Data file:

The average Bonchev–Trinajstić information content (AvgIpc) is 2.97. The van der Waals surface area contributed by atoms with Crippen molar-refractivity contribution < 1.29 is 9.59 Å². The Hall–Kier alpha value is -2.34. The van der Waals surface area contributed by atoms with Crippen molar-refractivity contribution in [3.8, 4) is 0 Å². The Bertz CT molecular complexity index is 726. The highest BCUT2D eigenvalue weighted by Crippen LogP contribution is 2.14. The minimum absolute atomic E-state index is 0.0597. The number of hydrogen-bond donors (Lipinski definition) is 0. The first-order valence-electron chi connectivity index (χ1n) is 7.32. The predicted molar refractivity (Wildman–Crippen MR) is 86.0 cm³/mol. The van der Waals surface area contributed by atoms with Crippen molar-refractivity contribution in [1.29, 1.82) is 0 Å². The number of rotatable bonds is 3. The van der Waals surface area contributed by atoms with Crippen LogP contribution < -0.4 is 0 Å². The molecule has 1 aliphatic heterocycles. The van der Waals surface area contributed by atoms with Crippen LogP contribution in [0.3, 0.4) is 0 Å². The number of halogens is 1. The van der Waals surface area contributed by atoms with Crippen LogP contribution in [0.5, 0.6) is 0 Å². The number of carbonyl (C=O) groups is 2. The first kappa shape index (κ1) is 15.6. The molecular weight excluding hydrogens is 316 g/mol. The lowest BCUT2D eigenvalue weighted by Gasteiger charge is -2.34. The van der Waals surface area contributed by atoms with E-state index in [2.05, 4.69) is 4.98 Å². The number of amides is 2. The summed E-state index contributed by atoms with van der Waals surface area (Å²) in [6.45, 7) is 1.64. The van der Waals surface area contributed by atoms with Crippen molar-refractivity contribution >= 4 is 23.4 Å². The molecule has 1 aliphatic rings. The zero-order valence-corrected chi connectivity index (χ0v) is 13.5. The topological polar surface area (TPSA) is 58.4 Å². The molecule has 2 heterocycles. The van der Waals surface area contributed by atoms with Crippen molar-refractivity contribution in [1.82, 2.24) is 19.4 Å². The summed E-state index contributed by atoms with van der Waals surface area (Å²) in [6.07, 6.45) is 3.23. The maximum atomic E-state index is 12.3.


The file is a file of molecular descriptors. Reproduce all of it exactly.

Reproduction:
The average Bonchev–Trinajstić information content (AvgIpc) is 2.97. The van der Waals surface area contributed by atoms with Crippen molar-refractivity contribution < 1.29 is 9.59 Å². The Hall–Kier alpha value is -2.34. The van der Waals surface area contributed by atoms with Crippen molar-refractivity contribution in [3.8, 4) is 0 Å². The Bertz CT molecular complexity index is 726. The highest BCUT2D eigenvalue weighted by Crippen LogP contribution is 2.14. The minimum absolute atomic E-state index is 0.0597. The number of hydrogen-bond donors (Lipinski definition) is 0. The first-order valence-electron chi connectivity index (χ1n) is 7.32. The predicted molar refractivity (Wildman–Crippen MR) is 86.0 cm³/mol. The van der Waals surface area contributed by atoms with Crippen molar-refractivity contribution in [1.29, 1.82) is 0 Å². The number of rotatable bonds is 3. The van der Waals surface area contributed by atoms with Crippen LogP contribution < -0.4 is 0 Å². The molecule has 1 aliphatic heterocycles. The van der Waals surface area contributed by atoms with Crippen LogP contribution in [0.3, 0.4) is 0 Å². The number of halogens is 1. The van der Waals surface area contributed by atoms with Crippen LogP contribution in [0.5, 0.6) is 0 Å². The number of carbonyl (C=O) groups is 2. The first kappa shape index (κ1) is 15.6. The molecular weight excluding hydrogens is 316 g/mol. The lowest BCUT2D eigenvalue weighted by Gasteiger charge is -2.34. The van der Waals surface area contributed by atoms with E-state index in [2.05, 4.69) is 4.98 Å². The number of amides is 2. The summed E-state index contributed by atoms with van der Waals surface area (Å²) in [6.45, 7) is 1.64. The van der Waals surface area contributed by atoms with Crippen molar-refractivity contribution >= 4 is 23.4 Å². The molecule has 1 aliphatic rings. The zero-order valence-corrected chi connectivity index (χ0v) is 13.5. The topological polar surface area (TPSA) is 58.4 Å². The molecule has 2 heterocycles. The van der Waals surface area contributed by atoms with Crippen molar-refractivity contribution in [1.82, 2.24) is 19.4 Å². The summed E-state index contributed by atoms with van der Waals surface area (Å²) in [6.07, 6.45) is 3.23. The maximum atomic E-state index is 12.3.